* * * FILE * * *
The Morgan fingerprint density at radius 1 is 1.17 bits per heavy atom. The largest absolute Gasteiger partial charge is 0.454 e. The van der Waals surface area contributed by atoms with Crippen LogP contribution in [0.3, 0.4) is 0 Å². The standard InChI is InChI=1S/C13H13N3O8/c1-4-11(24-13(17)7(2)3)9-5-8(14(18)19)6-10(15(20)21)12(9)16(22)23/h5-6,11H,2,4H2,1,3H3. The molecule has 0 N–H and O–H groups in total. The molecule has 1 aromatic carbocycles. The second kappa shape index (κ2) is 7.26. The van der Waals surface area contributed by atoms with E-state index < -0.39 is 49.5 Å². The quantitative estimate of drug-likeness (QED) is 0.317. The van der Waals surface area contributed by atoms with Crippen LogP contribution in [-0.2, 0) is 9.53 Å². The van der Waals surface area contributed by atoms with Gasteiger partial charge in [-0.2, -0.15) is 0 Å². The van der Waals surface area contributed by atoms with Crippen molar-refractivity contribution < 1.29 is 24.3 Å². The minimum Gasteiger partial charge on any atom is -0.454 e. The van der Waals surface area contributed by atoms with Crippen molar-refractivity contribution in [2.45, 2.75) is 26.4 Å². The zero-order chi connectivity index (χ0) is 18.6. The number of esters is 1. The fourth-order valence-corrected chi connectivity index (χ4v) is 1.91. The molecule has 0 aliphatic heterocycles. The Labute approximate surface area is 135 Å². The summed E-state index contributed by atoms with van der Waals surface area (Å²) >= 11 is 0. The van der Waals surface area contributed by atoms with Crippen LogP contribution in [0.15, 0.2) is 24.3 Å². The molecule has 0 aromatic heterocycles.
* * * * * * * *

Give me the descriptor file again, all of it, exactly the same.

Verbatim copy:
The Morgan fingerprint density at radius 1 is 1.17 bits per heavy atom. The largest absolute Gasteiger partial charge is 0.454 e. The van der Waals surface area contributed by atoms with Crippen LogP contribution in [0.3, 0.4) is 0 Å². The standard InChI is InChI=1S/C13H13N3O8/c1-4-11(24-13(17)7(2)3)9-5-8(14(18)19)6-10(15(20)21)12(9)16(22)23/h5-6,11H,2,4H2,1,3H3. The molecule has 0 N–H and O–H groups in total. The molecule has 1 aromatic carbocycles. The second kappa shape index (κ2) is 7.26. The van der Waals surface area contributed by atoms with E-state index < -0.39 is 49.5 Å². The quantitative estimate of drug-likeness (QED) is 0.317. The van der Waals surface area contributed by atoms with Crippen LogP contribution in [-0.2, 0) is 9.53 Å². The van der Waals surface area contributed by atoms with Gasteiger partial charge in [-0.2, -0.15) is 0 Å². The van der Waals surface area contributed by atoms with Crippen molar-refractivity contribution < 1.29 is 24.3 Å². The minimum Gasteiger partial charge on any atom is -0.454 e. The van der Waals surface area contributed by atoms with Crippen molar-refractivity contribution in [2.45, 2.75) is 26.4 Å². The zero-order chi connectivity index (χ0) is 18.6. The number of esters is 1. The fourth-order valence-corrected chi connectivity index (χ4v) is 1.91. The molecule has 0 aliphatic heterocycles. The Labute approximate surface area is 135 Å². The summed E-state index contributed by atoms with van der Waals surface area (Å²) >= 11 is 0. The van der Waals surface area contributed by atoms with Crippen LogP contribution in [0.15, 0.2) is 24.3 Å². The molecule has 0 aromatic heterocycles.